The world has grown more accustomed to doing business virtually during the COVID-19 pandemic. As the vaccine rollout progresses, and businesses and lawyers ponder a future post-pandemic, the question arises: what permanent changes to the business world will this virus, and our greater reliance on virtual interactions, have wrought?
As a natural result of their expansion even further into the global market, life sciences companies have increasingly relied on international arbitration to resolve disputes, joining a growing number of industries that have made a similar move in recent years.
The Tenth Circuit confirmed a $36.1 million international arbitration award in a dispute between Bolivian company Compañia de Inversiones Mercantiles S.A. ("CIMSA") and a group of Mexican companies known as Grupo Cementos de Chihuahua, S.A.B. de C.V. and GCC Latinoamerica, S.A. de C.V. (collectively "GCC") relating to a right of first refusal for certain shares. In doing so, the Court reaffirmed Federal policy in favor of arbitral dispute resolution, particularly with respect to international disputes.
In prior posts here at FITCH, we have discussed some of the reasons that parties choose international arbitration over litigation for their cross-border disputes. Over the next few months, we will be taking a deeper dive into the advantages of international arbitration. One such advantage is confidentiality.
In GE Energy Power Conversion France SAS v. Outokumpu Stainless USA, the United States Supreme Court was presented with the question whether domestic equitable estoppel doctrines that allow a non-signatory to an arbitration agreement to compel arbitration in disputes arising under such agreement conflict with the Convention on the Recognition and Enforcement of Foreign Arbitral Awards of 1958, more commonly known as the New York Convention. The Supreme Court unanimously found no conflict, paving the way for non-signatories to agreements containing international arbitration clauses to compel arbitration using domestic doctrines of equitable estoppel.
Section 1782 of the U.S. Code (28 U.S.C.§ 1782) is a very important discovery tool for litigants who are part of a legal proceeding outside the U.S. (particularly if access to discovery is restricted there). It allows a foreign litigant to make a request before a federal court to obtain evidence from a person within the district for "use in a foreign or international tribunal."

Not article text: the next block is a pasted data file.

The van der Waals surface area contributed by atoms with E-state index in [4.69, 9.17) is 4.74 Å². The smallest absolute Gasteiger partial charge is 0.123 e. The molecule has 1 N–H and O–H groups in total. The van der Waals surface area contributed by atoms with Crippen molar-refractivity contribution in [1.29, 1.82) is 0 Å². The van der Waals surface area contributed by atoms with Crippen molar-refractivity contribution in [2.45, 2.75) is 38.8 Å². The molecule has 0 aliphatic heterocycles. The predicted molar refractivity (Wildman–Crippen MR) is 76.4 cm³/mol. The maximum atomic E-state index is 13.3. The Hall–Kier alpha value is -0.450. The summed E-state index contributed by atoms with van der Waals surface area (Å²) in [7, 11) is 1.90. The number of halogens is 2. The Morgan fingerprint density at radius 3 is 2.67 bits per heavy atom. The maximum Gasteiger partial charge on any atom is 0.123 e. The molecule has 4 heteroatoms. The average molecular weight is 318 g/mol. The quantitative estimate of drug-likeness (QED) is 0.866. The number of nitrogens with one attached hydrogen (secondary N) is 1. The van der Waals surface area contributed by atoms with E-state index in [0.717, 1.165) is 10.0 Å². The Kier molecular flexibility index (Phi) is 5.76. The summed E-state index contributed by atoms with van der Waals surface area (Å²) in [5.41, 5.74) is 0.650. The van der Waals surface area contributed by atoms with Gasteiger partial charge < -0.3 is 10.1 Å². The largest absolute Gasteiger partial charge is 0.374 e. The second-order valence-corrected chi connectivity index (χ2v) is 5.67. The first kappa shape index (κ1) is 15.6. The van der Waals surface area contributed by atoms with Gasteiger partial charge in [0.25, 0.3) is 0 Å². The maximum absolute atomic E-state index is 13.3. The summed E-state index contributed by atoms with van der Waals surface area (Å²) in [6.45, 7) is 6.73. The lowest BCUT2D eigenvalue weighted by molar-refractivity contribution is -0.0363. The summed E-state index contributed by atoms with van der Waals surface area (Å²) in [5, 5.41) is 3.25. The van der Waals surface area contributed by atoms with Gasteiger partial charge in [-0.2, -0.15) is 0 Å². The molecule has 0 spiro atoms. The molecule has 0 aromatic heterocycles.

When foreign companies do business with Chinese companies, international arbitration can be a key tool for dispute resolution, as it avoids either having a foreign court judgment that is unenforceable in China or having to deal with Chinese courts and home-court advantage for the Chinese company. Chinese courts have a good track record of enforcing international arbitral awards under the New York Convention.
Your U.S. company and a commercial partner from a foreign nation had the foresight to designate international arbitration as the dispute resolution mechanism in your joint venture agreement. A dispute arose and you both diligently presented your claims to the arbitral panel. The arbitral panel has issued its award. What now?
International arbitration has many benefits for banking and finance disputes, and parties to those disputes are increasingly recognizing those advantages. While banks and financial institutions have traditionally used courts and other judicial forums to resolve disputes, including international disputes, increasing numbers of cases are being litigated and resolved through international arbitration.
Electronically stored information ("ESI") has connected businesses in ways that were not previously possible. ESI has also become a major source of evidence in all forms of commercial disputes. Arbitration generally limits discovery in order to promote its underlying goal as a cost-effective alternative to litigation. Nonetheless, parties often request documents from each other in disputes and the prevalence of ESI makes it inevitable that these documents will continue to impact the nature of international arbitrations.